November 13, 2008

Lakota language summit

Fluent Lakota speakers running out of time

Symposium searches for ways to preserve Native languages.At Tuesday's opening of a three-day summit about revitalizing their languages, the Native American speakers needed English at some point to communicate.

"We're really in a race against time," said Ryan Wilson of the National Alliance to Save Native Languages.

The Lakota, Dakota, Nakota Language Summit: Uniting the Seven Council Fire to Save the Language has brought together a mix of 400 Native American educators, language experts and traditional fluent speakers. They are here to determine how to keep their languages from disappearing.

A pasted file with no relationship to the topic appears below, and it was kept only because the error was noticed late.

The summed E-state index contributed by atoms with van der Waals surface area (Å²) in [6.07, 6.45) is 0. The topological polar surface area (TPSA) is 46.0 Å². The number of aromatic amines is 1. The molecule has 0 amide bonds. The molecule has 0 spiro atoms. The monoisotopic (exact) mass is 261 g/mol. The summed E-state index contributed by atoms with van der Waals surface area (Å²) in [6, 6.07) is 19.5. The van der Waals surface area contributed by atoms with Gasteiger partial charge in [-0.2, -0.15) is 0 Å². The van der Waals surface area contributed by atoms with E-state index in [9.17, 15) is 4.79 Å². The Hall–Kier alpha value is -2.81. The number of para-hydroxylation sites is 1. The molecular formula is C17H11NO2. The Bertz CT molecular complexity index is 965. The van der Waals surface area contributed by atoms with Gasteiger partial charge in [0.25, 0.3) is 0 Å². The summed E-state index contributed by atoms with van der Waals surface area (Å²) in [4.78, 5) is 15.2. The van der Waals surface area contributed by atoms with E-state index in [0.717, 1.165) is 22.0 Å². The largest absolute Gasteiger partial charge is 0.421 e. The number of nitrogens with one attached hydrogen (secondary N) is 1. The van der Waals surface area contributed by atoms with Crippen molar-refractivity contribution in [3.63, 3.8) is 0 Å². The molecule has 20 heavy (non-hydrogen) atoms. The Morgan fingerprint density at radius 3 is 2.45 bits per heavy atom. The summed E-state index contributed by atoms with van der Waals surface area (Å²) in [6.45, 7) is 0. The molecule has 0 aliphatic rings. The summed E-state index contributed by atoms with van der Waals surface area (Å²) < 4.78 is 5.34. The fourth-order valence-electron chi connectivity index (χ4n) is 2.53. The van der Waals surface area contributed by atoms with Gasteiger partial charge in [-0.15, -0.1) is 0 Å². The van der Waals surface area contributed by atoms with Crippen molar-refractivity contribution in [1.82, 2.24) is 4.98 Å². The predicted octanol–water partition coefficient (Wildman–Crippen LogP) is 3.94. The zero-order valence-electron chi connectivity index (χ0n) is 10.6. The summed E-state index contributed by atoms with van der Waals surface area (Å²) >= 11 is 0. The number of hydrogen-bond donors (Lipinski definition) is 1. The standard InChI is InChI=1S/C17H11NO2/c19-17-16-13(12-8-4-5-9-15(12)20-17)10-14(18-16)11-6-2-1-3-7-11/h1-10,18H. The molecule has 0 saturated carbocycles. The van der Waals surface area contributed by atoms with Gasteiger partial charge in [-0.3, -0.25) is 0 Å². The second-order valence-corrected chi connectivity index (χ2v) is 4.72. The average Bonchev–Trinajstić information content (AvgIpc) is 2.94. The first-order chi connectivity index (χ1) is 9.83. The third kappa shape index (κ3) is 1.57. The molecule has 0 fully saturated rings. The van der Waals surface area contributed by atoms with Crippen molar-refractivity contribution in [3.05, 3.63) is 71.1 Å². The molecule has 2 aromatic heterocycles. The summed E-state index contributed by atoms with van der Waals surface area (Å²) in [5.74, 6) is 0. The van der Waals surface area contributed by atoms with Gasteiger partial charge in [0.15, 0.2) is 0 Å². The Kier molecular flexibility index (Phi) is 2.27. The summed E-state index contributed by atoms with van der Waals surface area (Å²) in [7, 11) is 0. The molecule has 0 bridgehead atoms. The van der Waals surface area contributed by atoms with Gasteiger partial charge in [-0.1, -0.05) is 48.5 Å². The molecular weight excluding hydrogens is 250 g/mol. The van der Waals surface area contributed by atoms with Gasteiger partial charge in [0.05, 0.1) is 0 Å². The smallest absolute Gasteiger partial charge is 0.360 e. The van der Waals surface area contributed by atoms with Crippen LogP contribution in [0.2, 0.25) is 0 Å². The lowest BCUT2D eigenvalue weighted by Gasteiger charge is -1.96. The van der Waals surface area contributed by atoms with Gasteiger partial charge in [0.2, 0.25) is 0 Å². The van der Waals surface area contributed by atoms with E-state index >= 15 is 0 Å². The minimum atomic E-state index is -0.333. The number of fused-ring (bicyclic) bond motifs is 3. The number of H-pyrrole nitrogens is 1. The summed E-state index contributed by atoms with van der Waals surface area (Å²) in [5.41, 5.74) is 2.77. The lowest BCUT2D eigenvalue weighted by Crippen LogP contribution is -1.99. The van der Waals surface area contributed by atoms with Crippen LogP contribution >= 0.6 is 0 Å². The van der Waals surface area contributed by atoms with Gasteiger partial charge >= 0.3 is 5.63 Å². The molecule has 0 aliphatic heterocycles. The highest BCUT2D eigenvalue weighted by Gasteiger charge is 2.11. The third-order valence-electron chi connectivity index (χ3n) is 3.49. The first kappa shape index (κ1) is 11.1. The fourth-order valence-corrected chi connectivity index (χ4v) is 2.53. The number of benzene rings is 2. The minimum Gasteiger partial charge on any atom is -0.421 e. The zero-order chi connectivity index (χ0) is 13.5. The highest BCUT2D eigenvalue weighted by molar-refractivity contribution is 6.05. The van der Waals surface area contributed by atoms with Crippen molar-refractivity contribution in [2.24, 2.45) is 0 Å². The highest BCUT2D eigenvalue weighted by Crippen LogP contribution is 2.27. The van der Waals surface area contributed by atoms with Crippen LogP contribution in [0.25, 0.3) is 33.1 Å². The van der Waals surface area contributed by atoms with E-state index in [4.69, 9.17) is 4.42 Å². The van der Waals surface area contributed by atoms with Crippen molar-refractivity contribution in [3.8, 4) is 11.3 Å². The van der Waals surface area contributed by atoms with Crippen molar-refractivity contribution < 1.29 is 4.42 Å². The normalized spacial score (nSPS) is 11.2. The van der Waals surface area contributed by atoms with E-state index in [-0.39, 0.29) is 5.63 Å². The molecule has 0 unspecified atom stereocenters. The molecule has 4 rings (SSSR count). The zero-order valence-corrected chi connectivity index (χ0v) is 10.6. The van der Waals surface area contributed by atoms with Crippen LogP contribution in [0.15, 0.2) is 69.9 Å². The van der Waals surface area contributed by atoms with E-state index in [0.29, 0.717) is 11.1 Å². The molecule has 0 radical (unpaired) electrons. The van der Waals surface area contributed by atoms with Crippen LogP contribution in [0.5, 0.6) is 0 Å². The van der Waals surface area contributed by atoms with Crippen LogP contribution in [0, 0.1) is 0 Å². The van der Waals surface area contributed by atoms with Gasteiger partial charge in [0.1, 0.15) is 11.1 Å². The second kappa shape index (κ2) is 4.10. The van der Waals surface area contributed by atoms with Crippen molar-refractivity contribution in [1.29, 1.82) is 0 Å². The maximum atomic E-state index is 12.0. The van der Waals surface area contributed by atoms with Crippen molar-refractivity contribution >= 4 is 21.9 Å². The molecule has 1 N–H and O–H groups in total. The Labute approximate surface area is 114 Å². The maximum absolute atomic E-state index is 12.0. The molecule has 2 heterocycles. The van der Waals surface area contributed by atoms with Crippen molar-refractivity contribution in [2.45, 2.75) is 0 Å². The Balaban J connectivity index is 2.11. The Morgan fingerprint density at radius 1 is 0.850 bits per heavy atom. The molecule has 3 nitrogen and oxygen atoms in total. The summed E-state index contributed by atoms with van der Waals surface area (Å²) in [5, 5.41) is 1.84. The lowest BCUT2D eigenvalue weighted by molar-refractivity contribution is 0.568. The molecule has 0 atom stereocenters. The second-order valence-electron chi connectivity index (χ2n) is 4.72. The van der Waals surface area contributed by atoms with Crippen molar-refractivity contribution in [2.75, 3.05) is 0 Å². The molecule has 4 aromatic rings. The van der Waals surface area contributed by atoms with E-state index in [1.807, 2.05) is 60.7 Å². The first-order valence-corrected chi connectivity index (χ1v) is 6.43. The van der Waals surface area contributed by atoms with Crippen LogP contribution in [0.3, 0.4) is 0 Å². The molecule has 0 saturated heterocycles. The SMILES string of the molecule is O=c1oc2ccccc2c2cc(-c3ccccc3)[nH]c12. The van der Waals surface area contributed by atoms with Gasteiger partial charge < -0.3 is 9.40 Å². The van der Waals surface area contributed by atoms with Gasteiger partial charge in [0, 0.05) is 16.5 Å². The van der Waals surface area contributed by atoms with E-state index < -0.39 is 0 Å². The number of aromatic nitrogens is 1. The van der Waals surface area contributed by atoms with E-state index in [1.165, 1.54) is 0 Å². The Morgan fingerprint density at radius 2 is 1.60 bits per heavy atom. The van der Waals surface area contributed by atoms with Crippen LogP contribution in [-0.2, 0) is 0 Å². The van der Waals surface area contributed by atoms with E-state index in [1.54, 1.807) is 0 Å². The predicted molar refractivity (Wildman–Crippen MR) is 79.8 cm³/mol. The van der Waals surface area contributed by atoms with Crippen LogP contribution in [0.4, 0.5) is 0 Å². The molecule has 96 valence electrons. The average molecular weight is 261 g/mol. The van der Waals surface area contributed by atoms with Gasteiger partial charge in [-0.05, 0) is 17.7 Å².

And:On Wyoming's Wind River Reservation, people in the Arapaho Tribe counted on teaching the language in school, similar to how math and other classes are taught in a system approved by federal and state regulators.

"After 35 years of teaching at Wind River, not one student is a fluent speaker. These methods, ... they're not working," Wilson said.

Wilson said his stepfather saw the answer to capturing fluency by teaching children in a language-immersion school. With Wilson's help, an immersion school was funded, built and opened in 12 months. But it wasn't easy.

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